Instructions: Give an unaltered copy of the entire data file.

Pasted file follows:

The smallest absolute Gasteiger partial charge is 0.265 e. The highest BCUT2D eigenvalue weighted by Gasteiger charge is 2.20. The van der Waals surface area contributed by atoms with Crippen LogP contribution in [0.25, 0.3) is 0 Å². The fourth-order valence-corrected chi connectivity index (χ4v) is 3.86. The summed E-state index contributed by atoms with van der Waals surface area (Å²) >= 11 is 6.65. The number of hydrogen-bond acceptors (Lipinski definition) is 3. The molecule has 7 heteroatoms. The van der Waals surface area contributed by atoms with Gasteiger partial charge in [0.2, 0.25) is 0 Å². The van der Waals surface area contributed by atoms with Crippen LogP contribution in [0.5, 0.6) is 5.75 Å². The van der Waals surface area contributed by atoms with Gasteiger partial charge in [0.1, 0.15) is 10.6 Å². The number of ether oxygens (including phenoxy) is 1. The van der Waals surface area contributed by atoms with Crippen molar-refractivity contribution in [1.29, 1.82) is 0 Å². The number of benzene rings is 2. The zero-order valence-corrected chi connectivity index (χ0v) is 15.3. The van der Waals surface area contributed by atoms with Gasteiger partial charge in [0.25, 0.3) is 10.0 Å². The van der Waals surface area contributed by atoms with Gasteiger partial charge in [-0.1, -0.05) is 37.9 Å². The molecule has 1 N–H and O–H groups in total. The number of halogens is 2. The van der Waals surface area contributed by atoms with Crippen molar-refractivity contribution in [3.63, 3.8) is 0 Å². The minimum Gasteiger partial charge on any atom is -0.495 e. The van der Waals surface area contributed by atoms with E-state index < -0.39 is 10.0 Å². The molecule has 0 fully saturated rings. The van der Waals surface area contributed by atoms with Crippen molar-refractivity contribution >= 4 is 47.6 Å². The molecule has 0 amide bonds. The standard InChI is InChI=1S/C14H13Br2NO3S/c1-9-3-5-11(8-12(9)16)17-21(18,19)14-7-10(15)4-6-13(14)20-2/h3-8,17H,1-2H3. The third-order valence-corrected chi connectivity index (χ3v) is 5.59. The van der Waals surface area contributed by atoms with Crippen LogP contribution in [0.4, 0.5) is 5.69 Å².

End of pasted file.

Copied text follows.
The smallest absolute Gasteiger partial charge is 0.265 e. The highest BCUT2D eigenvalue weighted by Gasteiger charge is 2.20. The van der Waals surface area contributed by atoms with Crippen LogP contribution in [0.25, 0.3) is 0 Å². The fourth-order valence-corrected chi connectivity index (χ4v) is 3.86. The summed E-state index contributed by atoms with van der Waals surface area (Å²) >= 11 is 6.65. The number of hydrogen-bond acceptors (Lipinski definition) is 3. The molecule has 7 heteroatoms. The van der Waals surface area contributed by atoms with Gasteiger partial charge in [0.2, 0.25) is 0 Å². The van der Waals surface area contributed by atoms with Crippen LogP contribution in [0.5, 0.6) is 5.75 Å². The van der Waals surface area contributed by atoms with Gasteiger partial charge in [0.1, 0.15) is 10.6 Å². The number of ether oxygens (including phenoxy) is 1. The van der Waals surface area contributed by atoms with Crippen molar-refractivity contribution in [1.29, 1.82) is 0 Å². The number of benzene rings is 2. The zero-order valence-corrected chi connectivity index (χ0v) is 15.3. The van der Waals surface area contributed by atoms with Gasteiger partial charge in [0.25, 0.3) is 10.0 Å². The van der Waals surface area contributed by atoms with Gasteiger partial charge in [-0.1, -0.05) is 37.9 Å². The molecule has 1 N–H and O–H groups in total. The number of halogens is 2. The van der Waals surface area contributed by atoms with Crippen molar-refractivity contribution in [3.63, 3.8) is 0 Å². The minimum Gasteiger partial charge on any atom is -0.495 e. The van der Waals surface area contributed by atoms with E-state index < -0.39 is 10.0 Å². The molecule has 0 fully saturated rings. The van der Waals surface area contributed by atoms with Crippen molar-refractivity contribution >= 4 is 47.6 Å². The molecule has 0 amide bonds. The standard InChI is InChI=1S/C14H13Br2NO3S/c1-9-3-5-11(8-12(9)16)17-21(18,19)14-7-10(15)4-6-13(14)20-2/h3-8,17H,1-2H3. The third-order valence-corrected chi connectivity index (χ3v) is 5.59. The van der Waals surface area contributed by atoms with Crippen LogP contribution in [0.4, 0.5) is 5.69 Å².